• Have documentation of your upgrades: Document any updates you make to your property and hang on to contractor invoices. This can be used to show the appraiser the value you’ve added.
  • Clean your home: Ensuring your home is spotless when an appraiser visits will help improve the ranking for your home’s overall condition. A dirty home can affect the appraiser’s perception of the value of your home, so make sure it’s clean.


How to find the best home equity loan, lenders

While you can take out a home equity loan through traditional lending institutions, like banks and credit unions, expanding your search to also include online-only lenders will help you find the best rates.

While most lenders have a similar set of requirements, like verifiable employment and income, access to tax records, and sufficient equity in your home, other factors will vary from lender to lender, like interest rates, fees, and credit score minimum. Shop around and compare lenders to find the best rates.


Recommended home equity loan lending partners

Let’s take a look at a few of our partner lenders currently offering home equity loans at competitive rates.

Quicken Loans

Quicken Loans is possibly the biggest contender in the home loans sector, certainly the biggest Federal Housing Administration-backed one. The company launched an online loan process, known as Rocket Mortgage, for a faster and more streamlined process than the traditional in-person method for mortgage loan applications.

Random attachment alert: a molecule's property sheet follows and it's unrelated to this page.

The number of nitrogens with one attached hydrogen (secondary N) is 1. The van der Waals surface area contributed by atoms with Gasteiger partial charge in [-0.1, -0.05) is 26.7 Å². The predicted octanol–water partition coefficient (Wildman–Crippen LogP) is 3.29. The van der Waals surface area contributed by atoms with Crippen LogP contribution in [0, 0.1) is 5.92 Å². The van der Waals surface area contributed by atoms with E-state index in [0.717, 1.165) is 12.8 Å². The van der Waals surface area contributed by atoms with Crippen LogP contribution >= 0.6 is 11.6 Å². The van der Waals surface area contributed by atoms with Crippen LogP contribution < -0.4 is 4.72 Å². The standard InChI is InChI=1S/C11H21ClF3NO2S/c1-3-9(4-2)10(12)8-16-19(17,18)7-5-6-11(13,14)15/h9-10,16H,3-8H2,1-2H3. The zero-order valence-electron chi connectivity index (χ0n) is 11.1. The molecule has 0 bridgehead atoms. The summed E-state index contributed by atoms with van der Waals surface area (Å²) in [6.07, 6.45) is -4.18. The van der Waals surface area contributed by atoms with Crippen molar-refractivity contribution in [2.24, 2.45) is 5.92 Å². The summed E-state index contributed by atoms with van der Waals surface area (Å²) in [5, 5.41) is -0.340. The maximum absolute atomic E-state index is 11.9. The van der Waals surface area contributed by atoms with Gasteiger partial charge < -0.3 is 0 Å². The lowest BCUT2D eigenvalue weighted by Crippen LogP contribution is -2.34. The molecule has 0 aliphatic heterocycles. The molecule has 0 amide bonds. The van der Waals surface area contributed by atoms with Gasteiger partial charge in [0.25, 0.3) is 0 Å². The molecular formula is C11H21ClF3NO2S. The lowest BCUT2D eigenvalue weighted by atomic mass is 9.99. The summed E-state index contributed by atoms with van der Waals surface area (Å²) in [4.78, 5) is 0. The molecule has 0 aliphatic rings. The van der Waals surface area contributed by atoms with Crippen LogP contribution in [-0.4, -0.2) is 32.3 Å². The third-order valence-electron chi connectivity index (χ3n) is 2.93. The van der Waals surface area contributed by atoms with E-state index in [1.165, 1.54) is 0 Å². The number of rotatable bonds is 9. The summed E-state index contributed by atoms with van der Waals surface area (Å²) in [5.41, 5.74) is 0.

Amerisave is a direct mortgage lender offering several types of loans, including conventional, jumbo, VA, FHA, USDA, fixed, adjustable, across both purchase and refinance. Licensed in 49 states, AmeriSave has been around since 2002 and has funded nearly $60 billion in mortgage loans.


Better Mortgage Corporation is a direct mortgage lender based in New York. You can refinance your existing mortgage or get a loan for the purchase of a home through Better Mortgage. Their mission is to use technology to replace the old mortgage process, which means less paperwork and fewer barriers to getting a home loan for borrowers.

Home equity loan alternatives

Aside from a home equity loan, there are two other ways to turn your home equity into cash—a home equity line of credit (HELOC) and cash-out refinancing. One key similarity between all three of these options is that you’re using your home as collateral.


Similar to a credit card, a HELOC is a revolving line of credit that you can use as needed to borrow against the equity of your home (up to a certain amount). Unlike a home equity loan, HELOCs typically have variable interest rates and the payments aren’t fixed.

Cash-Out Refinance

This is another way to borrow against your home’s available equity. The big difference between a cash-out refinance and a home equity loan or HELOC is that this option involves paying off your existing mortgage, resulting in a new mortgage with different terms, like a different interest rate or monthly payment.